In recent years Devon’s become known as a great foodie destination – and Mitch Tonks has played a key part in this. One of the UK’s top seafood chefs, he has three successful Devon restaurants – The Seahorse in Dartmouth, and RockFish Seafood and Chips in both Dartmouth and Plymouth – as well as RockFish Grill & Seafood Market in Bristol, and he’s also opened the Mitch Tonks Seafood Academy at South Devon College.
Mitch talked to Official Devon about where he eats out when he’s off duty, and why he’s so passionate about Devon and its seafood.
You’re a great ambassador for Devon – what do you love about it?
There’s always something happening here! Every town or village has a festival of some sort, whether it’s of food, cider, music, crab, regatta, or a farmers’ market. We have a real sense of community, and people work and share skills to create celebrations marking what’s good about life where they are. You could spend a summer just following the events – I try to go to as many as I can when I’m not sailing, cooking, walking or paddleboarding!
One event that I’m passionate about is Dartmouth’s Crab Festival in August, when the town celebrates this fantastic seafood. The Embankment turns into a street party for 500 guests to sit and enjoy a plate of South Devon crab, plenty of wine and some good music. Then in October it’s Dartmouth food festival – which I think is the finest in the country! We have excellent chefs and a market of over 100 local producers, and you can taste wine, listen and talk to visiting authors, watch demos, enjoy the many fine restaurants here and generally soak up all that’s good about food and wine.
Where do you like to eat out locally?
I love to combine walking and eating. One of my favourite walks is from Thurlestone, looking over Bantham and Burgh Island, then along the cliff path to South Milton, where there’s a wonderful beach shack, The Beach House, that serves some great seafood. It’s just the kind of place you want to find. I love it there and it’s worth checking out.
I’m also fond of the South Sands Hotel, which sits right on the sandy beach at Salcombe. You can eat superb seafood there whilst watching the weather, whatever it is, from the window. There are more great walks inland too, and pubs like The Anchor Inn at Ugborough which offer really good food and accommodation – and you can even take your dog overnight there.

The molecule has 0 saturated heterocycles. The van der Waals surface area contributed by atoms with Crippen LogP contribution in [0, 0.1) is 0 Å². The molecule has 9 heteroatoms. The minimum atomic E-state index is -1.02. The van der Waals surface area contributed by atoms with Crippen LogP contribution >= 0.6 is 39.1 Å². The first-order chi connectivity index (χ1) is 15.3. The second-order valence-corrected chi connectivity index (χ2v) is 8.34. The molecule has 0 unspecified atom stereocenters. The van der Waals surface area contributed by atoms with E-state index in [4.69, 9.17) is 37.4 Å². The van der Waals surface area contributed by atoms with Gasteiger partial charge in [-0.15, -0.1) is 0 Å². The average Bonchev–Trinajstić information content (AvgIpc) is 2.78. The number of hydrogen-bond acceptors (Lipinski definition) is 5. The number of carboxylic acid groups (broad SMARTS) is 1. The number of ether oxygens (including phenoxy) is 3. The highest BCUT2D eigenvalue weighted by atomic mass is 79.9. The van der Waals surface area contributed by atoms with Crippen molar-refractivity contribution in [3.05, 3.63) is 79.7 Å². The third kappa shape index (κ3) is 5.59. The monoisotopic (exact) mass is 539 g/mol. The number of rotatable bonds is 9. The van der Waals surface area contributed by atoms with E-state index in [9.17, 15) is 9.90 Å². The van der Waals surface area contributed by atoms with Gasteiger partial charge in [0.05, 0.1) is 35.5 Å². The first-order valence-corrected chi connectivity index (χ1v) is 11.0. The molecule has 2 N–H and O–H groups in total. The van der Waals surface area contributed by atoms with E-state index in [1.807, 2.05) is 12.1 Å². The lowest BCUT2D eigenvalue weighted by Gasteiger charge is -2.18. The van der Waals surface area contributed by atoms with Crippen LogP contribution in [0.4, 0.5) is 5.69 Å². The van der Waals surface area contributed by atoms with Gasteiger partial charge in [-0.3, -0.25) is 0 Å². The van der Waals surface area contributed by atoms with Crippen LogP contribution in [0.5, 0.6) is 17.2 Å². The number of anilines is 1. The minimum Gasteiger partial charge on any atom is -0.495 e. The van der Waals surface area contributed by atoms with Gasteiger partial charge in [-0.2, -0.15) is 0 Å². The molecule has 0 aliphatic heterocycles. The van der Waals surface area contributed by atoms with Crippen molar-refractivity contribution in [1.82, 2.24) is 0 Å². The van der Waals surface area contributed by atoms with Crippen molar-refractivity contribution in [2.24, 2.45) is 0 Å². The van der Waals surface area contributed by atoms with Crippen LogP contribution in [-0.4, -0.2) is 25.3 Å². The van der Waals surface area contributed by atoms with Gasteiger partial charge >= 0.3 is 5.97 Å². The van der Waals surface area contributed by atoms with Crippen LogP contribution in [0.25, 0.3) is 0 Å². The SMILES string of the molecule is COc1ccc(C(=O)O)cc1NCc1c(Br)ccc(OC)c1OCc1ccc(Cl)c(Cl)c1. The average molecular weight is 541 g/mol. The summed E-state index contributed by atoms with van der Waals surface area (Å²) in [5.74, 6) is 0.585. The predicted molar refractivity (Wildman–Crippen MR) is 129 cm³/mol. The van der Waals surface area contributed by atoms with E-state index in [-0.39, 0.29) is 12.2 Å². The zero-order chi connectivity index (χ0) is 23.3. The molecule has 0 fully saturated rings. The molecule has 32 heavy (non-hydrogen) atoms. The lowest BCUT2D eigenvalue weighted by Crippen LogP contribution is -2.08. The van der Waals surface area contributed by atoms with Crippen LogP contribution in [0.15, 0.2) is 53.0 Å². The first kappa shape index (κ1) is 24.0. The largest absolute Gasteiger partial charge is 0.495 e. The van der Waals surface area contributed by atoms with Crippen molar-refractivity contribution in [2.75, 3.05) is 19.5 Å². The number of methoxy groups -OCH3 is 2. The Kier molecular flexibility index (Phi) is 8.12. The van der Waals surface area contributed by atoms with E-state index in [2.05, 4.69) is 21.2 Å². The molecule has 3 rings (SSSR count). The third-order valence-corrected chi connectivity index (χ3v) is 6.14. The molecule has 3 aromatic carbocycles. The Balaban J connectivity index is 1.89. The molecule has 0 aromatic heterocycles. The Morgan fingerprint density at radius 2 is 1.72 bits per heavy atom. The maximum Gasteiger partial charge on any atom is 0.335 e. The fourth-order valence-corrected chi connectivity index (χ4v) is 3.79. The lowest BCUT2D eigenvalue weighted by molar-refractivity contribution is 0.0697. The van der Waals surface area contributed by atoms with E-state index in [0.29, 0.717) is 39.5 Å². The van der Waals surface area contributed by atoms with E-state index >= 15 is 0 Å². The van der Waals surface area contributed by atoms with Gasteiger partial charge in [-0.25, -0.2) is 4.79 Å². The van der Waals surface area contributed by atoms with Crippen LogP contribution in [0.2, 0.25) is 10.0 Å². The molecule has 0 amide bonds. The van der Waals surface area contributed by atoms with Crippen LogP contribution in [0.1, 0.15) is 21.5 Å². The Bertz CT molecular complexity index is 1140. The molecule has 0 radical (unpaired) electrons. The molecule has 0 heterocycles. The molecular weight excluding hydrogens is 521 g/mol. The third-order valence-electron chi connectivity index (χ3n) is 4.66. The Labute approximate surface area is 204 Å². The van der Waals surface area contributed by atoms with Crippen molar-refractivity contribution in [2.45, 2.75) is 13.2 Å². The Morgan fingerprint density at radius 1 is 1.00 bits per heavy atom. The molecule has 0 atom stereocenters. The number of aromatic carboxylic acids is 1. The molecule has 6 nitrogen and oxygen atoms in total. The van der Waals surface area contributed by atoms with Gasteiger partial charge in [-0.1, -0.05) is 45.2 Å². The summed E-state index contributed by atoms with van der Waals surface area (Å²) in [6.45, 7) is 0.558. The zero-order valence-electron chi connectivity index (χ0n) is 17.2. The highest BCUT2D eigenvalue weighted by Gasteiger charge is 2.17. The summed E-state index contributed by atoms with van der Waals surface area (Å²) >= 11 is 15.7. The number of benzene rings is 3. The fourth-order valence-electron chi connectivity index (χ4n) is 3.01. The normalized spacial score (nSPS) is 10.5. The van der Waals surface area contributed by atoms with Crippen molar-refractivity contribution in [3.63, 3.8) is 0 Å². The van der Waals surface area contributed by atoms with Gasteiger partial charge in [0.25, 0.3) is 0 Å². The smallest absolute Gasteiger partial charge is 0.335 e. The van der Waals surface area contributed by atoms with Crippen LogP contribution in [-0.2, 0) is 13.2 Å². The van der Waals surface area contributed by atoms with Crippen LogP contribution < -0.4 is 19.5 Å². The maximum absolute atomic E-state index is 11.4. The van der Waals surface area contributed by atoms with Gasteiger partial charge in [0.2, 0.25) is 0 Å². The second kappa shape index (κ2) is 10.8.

Closer to my home in Brixham is the walk up to Berry Head, where you can enjoy the views over Lyme Bay and Portland. Up here you can enjoy a fine breakfast at the Fort Cafe with a coffee and a warming brandy on cold mornings, and if you’re feeling fit you can walk the 14 miles along the coast path to Dartmouth from there.
I also love to visit The Ferry Boat Inn at Dittisham, a wonderful village and the best place to crab on the river Dart. The pub is a hive of activity and every few weeks on a Sunday the landlord Ray and his mates have a jam on the beach, grill some burgers, make excellent paella and occasionally have a pig race! It could only happen in Devon. Across the street is one of my favourite places , the Anchorstone Cafe, which serves simple seafood, spankingly fresh with the most wonderful view. It’s just brilliant.
Where are your favourite places in Devon?
The river Dart’s quite a divide in my life. I live on the Brixham side and tend to do my watersports, walking and shopping over here – it’s beautiful and has everything I need and more. But occasionally I’ll venture across the river to the equally beautiful South Hams area. The scenery there is quite different: rolling green hills, villages, staggering coastline that you can see for miles, clean water and wonderful beaches, some of which are found only by local knowledge, and you can find yourself walking on beaches and cliff tops feeling like the only person in the world.
Do you ever get to holiday here?
Yes – each year my wife Pen and I head to Carswell Farm near Mothercombe to stay in their magnificent beach hut. It’s a tiny place ten minutes’ walk through the farm to the sea and down to a private cove, and at high tide you can fall asleep to the sound of the thundering waves. The joy of this place is the complete isolation. There’s a wooden hot tub next to the hut – light a fire and five hours later you’re sat in warm water looking over the ocean ready for a nice dinner inside by the log fire with just the Eddystone lighthouse flashing in the distance to remind you of the outside world. It’s a wonderful place to stay.
Find out more
Read about Plymouth’s celebrity chef restaurants
Find restaurants, pubs, cafes and tearooms across Devon
Find places to stay in Devon
Get Mitch Tonks’ recipe for potted South Devon crab